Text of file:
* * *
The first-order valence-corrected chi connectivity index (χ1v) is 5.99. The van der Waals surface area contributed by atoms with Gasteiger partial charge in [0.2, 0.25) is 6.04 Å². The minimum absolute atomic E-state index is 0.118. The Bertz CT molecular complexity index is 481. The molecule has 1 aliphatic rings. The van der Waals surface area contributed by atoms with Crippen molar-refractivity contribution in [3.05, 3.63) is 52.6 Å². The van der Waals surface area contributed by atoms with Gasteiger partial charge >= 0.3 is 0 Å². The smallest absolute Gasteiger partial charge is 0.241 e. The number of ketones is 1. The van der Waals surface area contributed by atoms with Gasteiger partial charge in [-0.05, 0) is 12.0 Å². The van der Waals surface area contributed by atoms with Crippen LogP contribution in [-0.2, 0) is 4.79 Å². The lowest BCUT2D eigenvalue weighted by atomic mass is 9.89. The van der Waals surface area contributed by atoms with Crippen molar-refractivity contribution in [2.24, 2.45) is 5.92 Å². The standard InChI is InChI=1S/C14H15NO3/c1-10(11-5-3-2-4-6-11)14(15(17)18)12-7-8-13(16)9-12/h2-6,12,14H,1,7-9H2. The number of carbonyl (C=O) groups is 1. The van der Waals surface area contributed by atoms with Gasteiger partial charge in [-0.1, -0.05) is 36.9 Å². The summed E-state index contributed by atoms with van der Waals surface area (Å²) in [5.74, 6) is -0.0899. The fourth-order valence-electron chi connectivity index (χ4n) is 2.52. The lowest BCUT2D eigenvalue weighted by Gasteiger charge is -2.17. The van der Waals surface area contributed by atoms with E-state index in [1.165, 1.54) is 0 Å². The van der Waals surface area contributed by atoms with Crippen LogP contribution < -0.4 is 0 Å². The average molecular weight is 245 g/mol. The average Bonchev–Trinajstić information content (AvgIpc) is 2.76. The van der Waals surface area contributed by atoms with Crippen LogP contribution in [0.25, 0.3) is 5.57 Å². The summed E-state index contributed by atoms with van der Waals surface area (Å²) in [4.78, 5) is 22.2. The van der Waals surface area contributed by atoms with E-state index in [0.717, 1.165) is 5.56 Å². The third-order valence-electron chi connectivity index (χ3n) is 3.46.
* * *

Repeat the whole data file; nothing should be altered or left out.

The first-order valence-corrected chi connectivity index (χ1v) is 5.99. The van der Waals surface area contributed by atoms with Gasteiger partial charge in [0.2, 0.25) is 6.04 Å². The minimum absolute atomic E-state index is 0.118. The Bertz CT molecular complexity index is 481. The molecule has 1 aliphatic rings. The van der Waals surface area contributed by atoms with Crippen molar-refractivity contribution in [3.05, 3.63) is 52.6 Å². The van der Waals surface area contributed by atoms with Gasteiger partial charge >= 0.3 is 0 Å². The smallest absolute Gasteiger partial charge is 0.241 e. The number of ketones is 1. The van der Waals surface area contributed by atoms with Gasteiger partial charge in [-0.05, 0) is 12.0 Å². The van der Waals surface area contributed by atoms with Crippen LogP contribution in [-0.2, 0) is 4.79 Å². The lowest BCUT2D eigenvalue weighted by atomic mass is 9.89. The van der Waals surface area contributed by atoms with Crippen molar-refractivity contribution in [2.24, 2.45) is 5.92 Å². The standard InChI is InChI=1S/C14H15NO3/c1-10(11-5-3-2-4-6-11)14(15(17)18)12-7-8-13(16)9-12/h2-6,12,14H,1,7-9H2. The number of carbonyl (C=O) groups is 1. The van der Waals surface area contributed by atoms with Gasteiger partial charge in [-0.1, -0.05) is 36.9 Å². The summed E-state index contributed by atoms with van der Waals surface area (Å²) in [5.74, 6) is -0.0899. The fourth-order valence-electron chi connectivity index (χ4n) is 2.52. The lowest BCUT2D eigenvalue weighted by Gasteiger charge is -2.17. The van der Waals surface area contributed by atoms with E-state index in [1.165, 1.54) is 0 Å². The van der Waals surface area contributed by atoms with Crippen LogP contribution < -0.4 is 0 Å². The average molecular weight is 245 g/mol. The average Bonchev–Trinajstić information content (AvgIpc) is 2.76. The van der Waals surface area contributed by atoms with Crippen LogP contribution in [0.25, 0.3) is 5.57 Å². The summed E-state index contributed by atoms with van der Waals surface area (Å²) in [4.78, 5) is 22.2. The van der Waals surface area contributed by atoms with E-state index in [0.717, 1.165) is 5.56 Å². The third-order valence-electron chi connectivity index (χ3n) is 3.46.